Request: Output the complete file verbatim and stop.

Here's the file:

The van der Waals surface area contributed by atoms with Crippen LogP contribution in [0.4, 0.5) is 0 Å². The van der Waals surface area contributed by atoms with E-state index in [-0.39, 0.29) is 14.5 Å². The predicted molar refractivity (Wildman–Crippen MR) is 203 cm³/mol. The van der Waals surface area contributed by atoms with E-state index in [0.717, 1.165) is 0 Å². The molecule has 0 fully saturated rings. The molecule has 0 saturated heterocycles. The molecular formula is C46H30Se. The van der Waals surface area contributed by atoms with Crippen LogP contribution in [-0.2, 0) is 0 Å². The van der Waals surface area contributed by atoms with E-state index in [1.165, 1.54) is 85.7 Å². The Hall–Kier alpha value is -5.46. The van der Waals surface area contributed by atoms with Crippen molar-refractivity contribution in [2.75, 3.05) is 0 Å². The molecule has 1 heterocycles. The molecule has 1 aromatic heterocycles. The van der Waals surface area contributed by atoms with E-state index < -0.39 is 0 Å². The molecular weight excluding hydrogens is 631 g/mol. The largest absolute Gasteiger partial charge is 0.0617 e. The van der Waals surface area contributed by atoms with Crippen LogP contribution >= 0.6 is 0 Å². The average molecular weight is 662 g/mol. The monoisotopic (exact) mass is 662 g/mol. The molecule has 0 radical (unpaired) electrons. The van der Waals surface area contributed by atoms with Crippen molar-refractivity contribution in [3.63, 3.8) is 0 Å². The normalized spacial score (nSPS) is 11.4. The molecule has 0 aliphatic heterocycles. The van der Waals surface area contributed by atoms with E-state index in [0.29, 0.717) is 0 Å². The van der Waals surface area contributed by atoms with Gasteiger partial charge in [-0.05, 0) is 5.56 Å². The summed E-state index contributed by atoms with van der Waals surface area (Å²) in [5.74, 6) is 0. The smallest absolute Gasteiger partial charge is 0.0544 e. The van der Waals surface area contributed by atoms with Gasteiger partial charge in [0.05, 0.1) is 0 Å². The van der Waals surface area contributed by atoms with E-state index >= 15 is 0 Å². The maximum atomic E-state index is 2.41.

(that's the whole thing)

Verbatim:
The van der Waals surface area contributed by atoms with Crippen LogP contribution in [0.4, 0.5) is 0 Å². The van der Waals surface area contributed by atoms with E-state index in [-0.39, 0.29) is 14.5 Å². The predicted molar refractivity (Wildman–Crippen MR) is 203 cm³/mol. The van der Waals surface area contributed by atoms with E-state index in [0.717, 1.165) is 0 Å². The molecule has 0 fully saturated rings. The molecule has 0 saturated heterocycles. The molecular formula is C46H30Se. The van der Waals surface area contributed by atoms with Crippen LogP contribution in [-0.2, 0) is 0 Å². The van der Waals surface area contributed by atoms with E-state index in [1.165, 1.54) is 85.7 Å². The Hall–Kier alpha value is -5.46. The van der Waals surface area contributed by atoms with Crippen molar-refractivity contribution in [2.75, 3.05) is 0 Å². The molecule has 1 heterocycles. The molecule has 1 aromatic heterocycles. The van der Waals surface area contributed by atoms with E-state index < -0.39 is 0 Å². The molecular weight excluding hydrogens is 631 g/mol. The largest absolute Gasteiger partial charge is 0.0617 e. The van der Waals surface area contributed by atoms with Crippen LogP contribution >= 0.6 is 0 Å². The average molecular weight is 662 g/mol. The monoisotopic (exact) mass is 662 g/mol. The molecule has 0 radical (unpaired) electrons. The van der Waals surface area contributed by atoms with Crippen molar-refractivity contribution in [3.63, 3.8) is 0 Å². The normalized spacial score (nSPS) is 11.4. The molecule has 0 aliphatic heterocycles. The van der Waals surface area contributed by atoms with E-state index in [0.29, 0.717) is 0 Å². The van der Waals surface area contributed by atoms with Gasteiger partial charge in [-0.05, 0) is 5.56 Å². The summed E-state index contributed by atoms with van der Waals surface area (Å²) in [5.74, 6) is 0. The smallest absolute Gasteiger partial charge is 0.0544 e. The van der Waals surface area contributed by atoms with Gasteiger partial charge in [0.05, 0.1) is 0 Å². The van der Waals surface area contributed by atoms with E-state index >= 15 is 0 Å². The maximum atomic E-state index is 2.41.